A learning culture is a self-sustaining culture that produces more energy than it consumes.
– Marcia L. Conner, Creating a Learning Culture
Over the last decade I’ve worked with many organizations interested in developing this type of culture. They have ranged in size from under 100 people to well over 100,000 people working together around the world. If you’re interested in turning your organization into a learning culture, here are some resources you might find helpful.
In 2005 I wrote an article for Fast Company Magazine that’s been reposted to my blog. It encourages readers to ask “How can I dramatically increase my organization’s ability to learn?” Don’t discharge your duty to the training department or the people in HR. An organization’s culture stands between your intentions and the organization’s results. Education is as much your responsibility as anyone else’s. Your orientation to learning sets the context for how those around you behave and prioritize. Get clear. Get informed. Get started. Get together.” [Read the full article]
One way to begin the process of creating a learning culture and to enroll others in the effort is to conduct a learning culture audit. Recently I wrote about the benefits in a blog post entitled, “Resolution: This Year Create a Stronger, Smarter Organization.” A simple diagnostic can help you assess your organization and your management team’s orientation to learning. An assessment describes the characteristics of cultures that encourage learning and those that block learning. While my learning culture self-audit is not exhaustive and may not be in the form that will work best for your organization, it may help you assess how you are doing as a leader of a learning culture. Consider each question carefully and think about your behavior and that of your colleagues. You might also want employees to complete such a survey to get a sense of how they feel you and the entire organization are doing. [Printer-friendly version of the assessment.]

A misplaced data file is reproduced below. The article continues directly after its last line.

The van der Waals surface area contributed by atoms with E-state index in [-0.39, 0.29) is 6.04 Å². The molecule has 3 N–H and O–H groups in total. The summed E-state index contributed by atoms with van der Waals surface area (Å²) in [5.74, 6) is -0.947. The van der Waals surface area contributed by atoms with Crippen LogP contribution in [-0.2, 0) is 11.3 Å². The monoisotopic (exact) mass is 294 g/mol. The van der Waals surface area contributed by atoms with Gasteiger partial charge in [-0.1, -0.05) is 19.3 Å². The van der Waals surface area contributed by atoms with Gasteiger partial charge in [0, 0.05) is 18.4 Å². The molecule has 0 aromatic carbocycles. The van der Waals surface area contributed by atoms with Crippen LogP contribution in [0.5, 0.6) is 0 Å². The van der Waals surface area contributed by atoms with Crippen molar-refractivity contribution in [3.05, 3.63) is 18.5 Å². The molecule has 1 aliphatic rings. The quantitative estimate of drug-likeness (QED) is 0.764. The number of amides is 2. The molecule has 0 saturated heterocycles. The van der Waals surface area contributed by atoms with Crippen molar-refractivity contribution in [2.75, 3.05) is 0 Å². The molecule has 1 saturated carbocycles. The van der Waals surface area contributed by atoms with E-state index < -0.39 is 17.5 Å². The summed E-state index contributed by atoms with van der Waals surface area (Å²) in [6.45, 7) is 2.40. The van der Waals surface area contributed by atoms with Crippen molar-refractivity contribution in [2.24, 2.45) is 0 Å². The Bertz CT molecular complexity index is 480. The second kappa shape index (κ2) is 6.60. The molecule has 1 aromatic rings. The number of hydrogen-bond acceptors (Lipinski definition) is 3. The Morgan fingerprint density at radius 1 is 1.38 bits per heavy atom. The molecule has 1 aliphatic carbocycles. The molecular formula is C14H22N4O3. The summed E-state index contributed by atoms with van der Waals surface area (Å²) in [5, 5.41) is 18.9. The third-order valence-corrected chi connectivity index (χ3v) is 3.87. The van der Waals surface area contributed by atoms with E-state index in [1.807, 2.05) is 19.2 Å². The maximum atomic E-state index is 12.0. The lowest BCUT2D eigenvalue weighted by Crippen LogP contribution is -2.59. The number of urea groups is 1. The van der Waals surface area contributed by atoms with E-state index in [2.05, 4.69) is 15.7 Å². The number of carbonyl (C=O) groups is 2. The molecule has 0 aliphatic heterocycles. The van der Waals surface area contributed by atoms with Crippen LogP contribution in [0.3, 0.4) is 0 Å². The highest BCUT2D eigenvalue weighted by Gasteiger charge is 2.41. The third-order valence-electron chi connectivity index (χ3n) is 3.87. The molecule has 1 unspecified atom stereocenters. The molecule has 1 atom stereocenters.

Creating a Learning Culture: Strategy, Technology, and Practice. Marcia Conner and James Clawson, editors (2004, Cambridge University Press). Creating a Learning Culture features insightful essays from industry observers and revealing case studies of prominent corporations. Each chapter revolves around creating an environment where learning takes place each day, all day—fundamentally changing the way we think about how, what, and when we learn, and how we can apply learning to practice. Three sections address key aspects of learning culture: the modern business context and the importance of learning at every juncture; the organic and adaptive approaches organizational leaders can take to design enduring success; and the expanding role of individuals within organizations and the implications for business leaders, educators, technologists, and learners. Identifying the steps companies must take to remain competitive for years to come, this book explains how learning strategies applied to all aspects of every job can provide swift returns and lasting results. Read the introduction [pdf] by John Seely Brown and Estee Solomon Gray and Chapter 1 from Harlan Cleveland.